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Tuesday, September 23, 2003

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find related articles. powered by google. Genomeweb Venter Announces $500K Prize for Significant Advances Toward $1,000 Genome

"Just before lunch today at the GSAC conference, Craig Venter stood before the crowd and announced a mouth-watering proposition: a $500,000 Genomic Technology Prize to be awarded by the J. Craig Venter Science Foundation to a person or organization that develops technology "to significantly advance" automated DNA sequencing toward making the $1,000 genome a reality.

"Look at [the number of] important medical, and environmental advances that would happen if we could sequence a genome in the same time as we are having this conversation," Venter told GenomeWeb News today after the session ended. "

redux [09.08.03]
find related articles. powered by google. CNN Tiny steps toward the $1,000 genome

"It's been three years since scientists completed a rough draft of the human genetic code, but nobody's rushing out yet for a personal DNA analysis. That's because the first draft took 12 years and cost billions of dollars.

Today, the cost has fallen, but only to around $50 million. The target price is orders of magnitude away: $1,000 for an individual's DNA sequence."

redux [10.15.02]
find related articles. powered by google. New Scientist Race for the $1000 genome is on

""We are proposing to give people their own sequence if they'll have it," says genomicist George Church of Harvard Medical School."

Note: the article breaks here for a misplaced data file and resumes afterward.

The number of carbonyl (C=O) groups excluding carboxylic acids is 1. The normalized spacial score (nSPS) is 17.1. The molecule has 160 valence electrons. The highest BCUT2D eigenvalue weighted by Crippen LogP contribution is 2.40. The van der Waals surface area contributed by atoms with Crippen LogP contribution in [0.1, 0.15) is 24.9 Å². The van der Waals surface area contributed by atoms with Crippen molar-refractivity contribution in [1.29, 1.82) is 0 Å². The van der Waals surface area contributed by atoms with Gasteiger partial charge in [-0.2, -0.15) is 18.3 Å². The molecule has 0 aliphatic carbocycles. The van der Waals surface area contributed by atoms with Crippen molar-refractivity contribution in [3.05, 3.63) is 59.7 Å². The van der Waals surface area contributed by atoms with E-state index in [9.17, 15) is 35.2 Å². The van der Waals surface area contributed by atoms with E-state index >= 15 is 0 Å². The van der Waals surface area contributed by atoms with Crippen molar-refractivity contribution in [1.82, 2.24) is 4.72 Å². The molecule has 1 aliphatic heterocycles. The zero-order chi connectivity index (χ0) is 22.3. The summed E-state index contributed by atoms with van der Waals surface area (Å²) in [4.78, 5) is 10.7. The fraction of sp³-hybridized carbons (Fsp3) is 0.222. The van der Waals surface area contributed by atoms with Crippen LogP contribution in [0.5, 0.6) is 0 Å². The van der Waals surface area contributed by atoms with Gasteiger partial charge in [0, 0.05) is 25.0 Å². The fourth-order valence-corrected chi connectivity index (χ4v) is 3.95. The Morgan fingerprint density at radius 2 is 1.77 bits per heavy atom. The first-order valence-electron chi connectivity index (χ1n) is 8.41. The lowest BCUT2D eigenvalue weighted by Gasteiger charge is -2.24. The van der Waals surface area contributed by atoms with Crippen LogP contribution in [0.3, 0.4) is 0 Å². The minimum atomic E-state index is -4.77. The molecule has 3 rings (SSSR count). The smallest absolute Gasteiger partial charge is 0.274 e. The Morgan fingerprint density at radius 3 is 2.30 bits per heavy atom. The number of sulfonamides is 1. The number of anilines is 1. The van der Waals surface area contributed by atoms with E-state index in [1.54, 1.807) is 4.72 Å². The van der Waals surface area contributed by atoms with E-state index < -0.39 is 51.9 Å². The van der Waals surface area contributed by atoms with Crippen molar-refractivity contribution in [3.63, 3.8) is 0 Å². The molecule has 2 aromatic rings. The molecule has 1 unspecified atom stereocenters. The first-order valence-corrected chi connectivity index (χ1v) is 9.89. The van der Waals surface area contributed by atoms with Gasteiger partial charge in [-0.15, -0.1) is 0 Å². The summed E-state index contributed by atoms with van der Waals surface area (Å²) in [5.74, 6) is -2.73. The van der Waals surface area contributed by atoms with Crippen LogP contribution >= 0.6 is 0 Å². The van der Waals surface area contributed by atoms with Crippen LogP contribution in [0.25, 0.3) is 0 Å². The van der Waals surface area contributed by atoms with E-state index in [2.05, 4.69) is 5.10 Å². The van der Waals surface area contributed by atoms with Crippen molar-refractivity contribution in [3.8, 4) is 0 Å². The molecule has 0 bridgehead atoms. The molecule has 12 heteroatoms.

"Church and other experts think this is no longer a pipe dream. They believe that in less than a decade, people will be able to get their own genomes sequenced for about the price of a laptop or a flat-screen TV. When that happens, the thinking goes, a whole new industry of personal genomics will take off."

[ rhetoric ]

Bioinformatics will be at the core of biology in the 21st century. In fields ranging from structural biology to genomics to biomedical imaging, ready access to data and analytical tools are fundamentally changing the way investigators in the life sciences conduct research and approach problems. Complex, computationally intensive biological problems are now being addressed and promise to significantly advance our understanding of biology and medicine. No biological discipline will be unaffected by these technological breakthroughs.


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